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The Fun Run

By Mayer Eisenstein
Posted On Jul 22, 2014

Part road race, part Jackson Pollock painting, The Color Run is fast becoming the most vibrant 5K on the planet.

BY Laurel House PHOTOGRAPH by Kevin Zacher

hen you think about taking a run—or getting in shape, in general—does it feel like a chore rather than a chance to let your hair down and feel great? If so, a multi-city phenomenon called the Color Run is the road race for you. Less about exertion and more about endorphins, the Color Run encourages participants to pull on their tutus, sport wacky hairdos, don some drag, and simply express their individuality in wild ways. The kicker? Along the way, you’re doused with rainbow colored powder at each kilometer marker (as if you’re in the midst of a powdered sugar food fight). While serious athletes participate, this 5K attracts a slew of beginners, many of whom have never raced before. One such beginner was me.
A bit of background: Fourteen million people in the US ran in road races last year—up 170% from 1991. Women now count for 55% of these runners, up from just 25% in 1990. For many of these women, these runs are not about competition. Rather, they’re running 5Ks, 10Ks, half-marathons, and marathons to stay fit, trim fat, train toward a goal, raise money for charity, enjoy healthy time with girlfriends, push themselves out of their comfort zones, cross their first finish line, and simply have fun.

Not only are 5Ks a great opportunity for first-timers to get in the game, experienced runners use them to train for longer, more extreme events. Obstacle races such as Tough Mudder, the Spartan Race, Kiss Me Dirty, Pretty Muddy, and Dirty Girl add climbing walls and mud pits to the mix. These have become all the rage in recent years. The Color Run—considered the happiest 5K on the planet—involves no dirt, though its vibe is, in a word, vibrant.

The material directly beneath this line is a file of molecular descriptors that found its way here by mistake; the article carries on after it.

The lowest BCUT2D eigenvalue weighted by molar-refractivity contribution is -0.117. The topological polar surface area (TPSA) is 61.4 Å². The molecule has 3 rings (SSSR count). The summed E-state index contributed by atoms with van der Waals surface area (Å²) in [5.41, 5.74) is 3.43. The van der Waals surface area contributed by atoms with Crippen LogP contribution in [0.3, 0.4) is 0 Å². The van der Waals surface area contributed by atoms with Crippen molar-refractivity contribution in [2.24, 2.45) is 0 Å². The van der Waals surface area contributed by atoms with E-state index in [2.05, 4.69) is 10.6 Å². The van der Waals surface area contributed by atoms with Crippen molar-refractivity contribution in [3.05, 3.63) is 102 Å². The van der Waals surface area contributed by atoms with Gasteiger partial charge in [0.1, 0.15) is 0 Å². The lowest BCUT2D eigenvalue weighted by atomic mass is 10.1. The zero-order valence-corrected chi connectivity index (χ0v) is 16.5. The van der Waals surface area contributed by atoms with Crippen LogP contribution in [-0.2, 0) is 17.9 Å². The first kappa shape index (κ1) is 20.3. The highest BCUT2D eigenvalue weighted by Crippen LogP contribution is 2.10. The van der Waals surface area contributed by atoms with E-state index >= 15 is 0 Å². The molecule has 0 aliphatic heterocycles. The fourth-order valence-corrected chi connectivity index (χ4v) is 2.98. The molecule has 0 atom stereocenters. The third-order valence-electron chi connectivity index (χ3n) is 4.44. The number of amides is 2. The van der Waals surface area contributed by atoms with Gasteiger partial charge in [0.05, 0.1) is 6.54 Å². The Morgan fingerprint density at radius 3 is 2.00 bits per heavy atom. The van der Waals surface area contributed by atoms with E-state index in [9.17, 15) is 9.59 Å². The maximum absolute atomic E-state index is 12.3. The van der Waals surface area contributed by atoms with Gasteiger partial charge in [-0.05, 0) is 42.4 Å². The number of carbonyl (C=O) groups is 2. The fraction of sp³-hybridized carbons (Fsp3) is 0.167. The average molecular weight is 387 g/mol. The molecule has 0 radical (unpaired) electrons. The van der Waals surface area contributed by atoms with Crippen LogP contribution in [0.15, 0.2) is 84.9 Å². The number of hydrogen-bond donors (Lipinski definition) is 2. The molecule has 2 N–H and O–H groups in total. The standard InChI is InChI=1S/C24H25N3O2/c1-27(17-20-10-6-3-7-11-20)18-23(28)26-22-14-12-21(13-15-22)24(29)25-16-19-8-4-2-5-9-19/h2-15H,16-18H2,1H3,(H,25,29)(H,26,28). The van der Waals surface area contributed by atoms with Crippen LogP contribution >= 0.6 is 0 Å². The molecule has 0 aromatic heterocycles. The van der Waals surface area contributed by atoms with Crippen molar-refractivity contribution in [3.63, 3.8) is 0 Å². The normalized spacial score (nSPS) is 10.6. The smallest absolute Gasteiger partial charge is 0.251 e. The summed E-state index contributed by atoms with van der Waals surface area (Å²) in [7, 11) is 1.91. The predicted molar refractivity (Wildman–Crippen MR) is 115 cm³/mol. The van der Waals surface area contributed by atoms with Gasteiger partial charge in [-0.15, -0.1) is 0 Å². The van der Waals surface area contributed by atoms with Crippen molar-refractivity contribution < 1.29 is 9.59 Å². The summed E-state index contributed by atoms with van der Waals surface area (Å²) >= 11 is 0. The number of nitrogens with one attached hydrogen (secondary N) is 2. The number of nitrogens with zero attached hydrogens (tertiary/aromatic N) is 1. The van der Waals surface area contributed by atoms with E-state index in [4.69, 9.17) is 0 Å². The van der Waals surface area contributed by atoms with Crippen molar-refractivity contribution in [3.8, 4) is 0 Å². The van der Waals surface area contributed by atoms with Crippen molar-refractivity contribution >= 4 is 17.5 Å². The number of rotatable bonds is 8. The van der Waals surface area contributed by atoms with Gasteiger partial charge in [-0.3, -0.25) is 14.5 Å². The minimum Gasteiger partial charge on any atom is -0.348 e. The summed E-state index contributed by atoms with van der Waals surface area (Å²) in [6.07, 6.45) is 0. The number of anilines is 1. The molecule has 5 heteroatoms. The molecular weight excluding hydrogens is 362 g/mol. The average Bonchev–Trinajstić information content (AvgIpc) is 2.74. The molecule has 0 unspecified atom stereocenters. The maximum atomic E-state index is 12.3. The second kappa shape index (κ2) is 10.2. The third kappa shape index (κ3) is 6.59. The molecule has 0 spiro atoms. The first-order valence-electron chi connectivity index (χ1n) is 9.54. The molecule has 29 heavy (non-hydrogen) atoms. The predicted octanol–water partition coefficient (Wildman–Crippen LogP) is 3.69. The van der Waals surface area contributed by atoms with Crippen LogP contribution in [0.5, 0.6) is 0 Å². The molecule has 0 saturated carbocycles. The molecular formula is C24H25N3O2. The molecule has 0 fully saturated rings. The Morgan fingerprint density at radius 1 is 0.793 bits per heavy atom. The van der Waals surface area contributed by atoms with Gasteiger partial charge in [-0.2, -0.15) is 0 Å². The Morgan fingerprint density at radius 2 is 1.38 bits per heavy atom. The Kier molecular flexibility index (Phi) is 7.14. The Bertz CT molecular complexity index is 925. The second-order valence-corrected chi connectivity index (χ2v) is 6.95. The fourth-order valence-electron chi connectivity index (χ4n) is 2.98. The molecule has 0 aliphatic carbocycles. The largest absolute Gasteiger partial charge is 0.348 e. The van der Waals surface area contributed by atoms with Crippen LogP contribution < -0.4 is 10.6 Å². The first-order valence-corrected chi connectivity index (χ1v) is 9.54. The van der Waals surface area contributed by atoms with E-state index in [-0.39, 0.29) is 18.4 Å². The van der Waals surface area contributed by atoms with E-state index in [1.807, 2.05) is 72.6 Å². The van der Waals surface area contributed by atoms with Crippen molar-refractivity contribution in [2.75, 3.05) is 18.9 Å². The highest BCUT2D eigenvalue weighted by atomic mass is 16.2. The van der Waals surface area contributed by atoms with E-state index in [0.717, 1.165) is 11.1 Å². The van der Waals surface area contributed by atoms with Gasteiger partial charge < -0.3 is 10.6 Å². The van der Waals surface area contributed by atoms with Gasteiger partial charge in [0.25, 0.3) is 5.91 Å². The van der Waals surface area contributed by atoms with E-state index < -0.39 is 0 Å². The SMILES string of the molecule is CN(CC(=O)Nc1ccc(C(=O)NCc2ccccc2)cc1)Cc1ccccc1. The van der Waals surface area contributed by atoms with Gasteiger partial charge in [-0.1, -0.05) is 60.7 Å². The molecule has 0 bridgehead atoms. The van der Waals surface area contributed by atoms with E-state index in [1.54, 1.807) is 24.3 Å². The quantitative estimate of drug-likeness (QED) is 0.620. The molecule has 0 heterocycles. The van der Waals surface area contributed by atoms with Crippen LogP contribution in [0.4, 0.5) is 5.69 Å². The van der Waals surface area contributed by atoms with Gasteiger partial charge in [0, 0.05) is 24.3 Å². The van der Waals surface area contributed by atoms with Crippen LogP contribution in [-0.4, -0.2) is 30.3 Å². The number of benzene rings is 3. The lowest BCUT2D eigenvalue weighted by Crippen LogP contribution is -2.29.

When I first came across a photo of a post-Color Run face, splattered with multicolor paint, my lifelong apprehension towards road races began to dissipate. I found myself anxiously researching where and when the next event was. As luck would have it, there was a Color Run in two weeks, right by me in Downtown Los Angeles. Done!

I didn’t want to run alone so I did what the vast majority of Color Runners do: I registered as a group, came up with our name, “QuickieChick,” and went right to Facebook. I called out to any local friends who might want to run with me. Within minutes I had five responses of, “I’m in!” Something to note: In addition to my lifelong aversion to racing, I’ve never cared for running in general.

Whenever I find myself on a treadmill, tracking how much time or distance remains, I begin to feel like I can’t breathe. Every minute feels like ten. Beyond physical pain, it causes emotional discomfort. However, my commitment to the Color Run necessitated that I start training. To track my progress, I needed a system of measurement— something I could build on. I decided to measure my time in songs. I called my workouts “The One-Song Run.” The only pressure I placed on myself was to run for one song. As it would come to an end, I would see how I felt and decide if I could run for two more. I would add more if I felt I could.